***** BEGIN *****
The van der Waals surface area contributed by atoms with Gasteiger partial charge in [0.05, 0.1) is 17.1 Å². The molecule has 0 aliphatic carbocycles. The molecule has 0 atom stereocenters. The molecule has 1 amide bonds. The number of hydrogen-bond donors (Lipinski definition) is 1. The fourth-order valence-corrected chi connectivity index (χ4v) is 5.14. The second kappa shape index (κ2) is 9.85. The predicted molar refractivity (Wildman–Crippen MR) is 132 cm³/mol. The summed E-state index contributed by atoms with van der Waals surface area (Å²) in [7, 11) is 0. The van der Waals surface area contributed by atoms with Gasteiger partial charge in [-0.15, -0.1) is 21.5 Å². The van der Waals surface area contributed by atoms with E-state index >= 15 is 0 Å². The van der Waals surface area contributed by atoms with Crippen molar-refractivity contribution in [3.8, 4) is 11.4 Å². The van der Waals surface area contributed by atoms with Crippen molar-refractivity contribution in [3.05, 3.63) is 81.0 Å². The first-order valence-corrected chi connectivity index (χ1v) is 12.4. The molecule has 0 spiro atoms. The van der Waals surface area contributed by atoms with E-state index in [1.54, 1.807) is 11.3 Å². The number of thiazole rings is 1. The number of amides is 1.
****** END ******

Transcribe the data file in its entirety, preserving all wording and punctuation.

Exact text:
The van der Waals surface area contributed by atoms with Gasteiger partial charge in [0.05, 0.1) is 17.1 Å². The molecule has 0 aliphatic carbocycles. The molecule has 0 atom stereocenters. The molecule has 1 amide bonds. The number of hydrogen-bond donors (Lipinski definition) is 1. The fourth-order valence-corrected chi connectivity index (χ4v) is 5.14. The second kappa shape index (κ2) is 9.85. The predicted molar refractivity (Wildman–Crippen MR) is 132 cm³/mol. The summed E-state index contributed by atoms with van der Waals surface area (Å²) in [7, 11) is 0. The van der Waals surface area contributed by atoms with Gasteiger partial charge in [-0.15, -0.1) is 21.5 Å². The van der Waals surface area contributed by atoms with E-state index >= 15 is 0 Å². The van der Waals surface area contributed by atoms with Crippen molar-refractivity contribution in [3.8, 4) is 11.4 Å². The van der Waals surface area contributed by atoms with Crippen molar-refractivity contribution in [3.05, 3.63) is 81.0 Å². The first-order valence-corrected chi connectivity index (χ1v) is 12.4. The molecule has 0 spiro atoms. The van der Waals surface area contributed by atoms with E-state index in [1.54, 1.807) is 11.3 Å². The number of thiazole rings is 1. The number of amides is 1.